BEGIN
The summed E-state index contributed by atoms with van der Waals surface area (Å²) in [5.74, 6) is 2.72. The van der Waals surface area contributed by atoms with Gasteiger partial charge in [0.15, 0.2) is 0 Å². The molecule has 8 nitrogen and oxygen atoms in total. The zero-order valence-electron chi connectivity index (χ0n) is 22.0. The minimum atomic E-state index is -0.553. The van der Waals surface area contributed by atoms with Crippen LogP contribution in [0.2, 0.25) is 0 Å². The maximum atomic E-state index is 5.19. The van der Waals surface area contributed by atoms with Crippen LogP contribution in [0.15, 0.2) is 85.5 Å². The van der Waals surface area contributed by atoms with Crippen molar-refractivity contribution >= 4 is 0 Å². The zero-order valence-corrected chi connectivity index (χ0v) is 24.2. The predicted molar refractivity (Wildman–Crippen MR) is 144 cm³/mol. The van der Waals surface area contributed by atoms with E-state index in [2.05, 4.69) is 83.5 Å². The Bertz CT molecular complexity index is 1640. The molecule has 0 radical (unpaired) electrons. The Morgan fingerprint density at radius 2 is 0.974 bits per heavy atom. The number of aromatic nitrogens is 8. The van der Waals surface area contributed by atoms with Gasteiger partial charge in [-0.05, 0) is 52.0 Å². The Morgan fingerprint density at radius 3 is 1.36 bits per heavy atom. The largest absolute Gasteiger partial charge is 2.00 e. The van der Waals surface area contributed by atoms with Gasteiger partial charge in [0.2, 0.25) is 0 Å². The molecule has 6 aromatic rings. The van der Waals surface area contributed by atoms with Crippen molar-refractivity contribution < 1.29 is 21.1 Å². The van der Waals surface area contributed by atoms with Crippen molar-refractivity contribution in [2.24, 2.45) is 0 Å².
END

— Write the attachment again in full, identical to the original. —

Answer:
The summed E-state index contributed by atoms with van der Waals surface area (Å²) in [5.74, 6) is 2.72. The van der Waals surface area contributed by atoms with Gasteiger partial charge in [0.15, 0.2) is 0 Å². The molecule has 8 nitrogen and oxygen atoms in total. The zero-order valence-electron chi connectivity index (χ0n) is 22.0. The minimum atomic E-state index is -0.553. The van der Waals surface area contributed by atoms with Crippen LogP contribution in [0.2, 0.25) is 0 Å². The maximum atomic E-state index is 5.19. The van der Waals surface area contributed by atoms with Crippen LogP contribution in [0.15, 0.2) is 85.5 Å². The van der Waals surface area contributed by atoms with Crippen molar-refractivity contribution >= 4 is 0 Å². The zero-order valence-corrected chi connectivity index (χ0v) is 24.2. The predicted molar refractivity (Wildman–Crippen MR) is 144 cm³/mol. The van der Waals surface area contributed by atoms with E-state index in [2.05, 4.69) is 83.5 Å². The Bertz CT molecular complexity index is 1640. The molecule has 0 radical (unpaired) electrons. The Morgan fingerprint density at radius 2 is 0.974 bits per heavy atom. The number of aromatic nitrogens is 8. The van der Waals surface area contributed by atoms with Gasteiger partial charge in [-0.05, 0) is 52.0 Å². The Morgan fingerprint density at radius 3 is 1.36 bits per heavy atom. The largest absolute Gasteiger partial charge is 2.00 e. The van der Waals surface area contributed by atoms with Gasteiger partial charge in [0.2, 0.25) is 0 Å². The molecule has 6 aromatic rings. The van der Waals surface area contributed by atoms with Crippen molar-refractivity contribution < 1.29 is 21.1 Å². The van der Waals surface area contributed by atoms with Crippen molar-refractivity contribution in [2.24, 2.45) is 0 Å².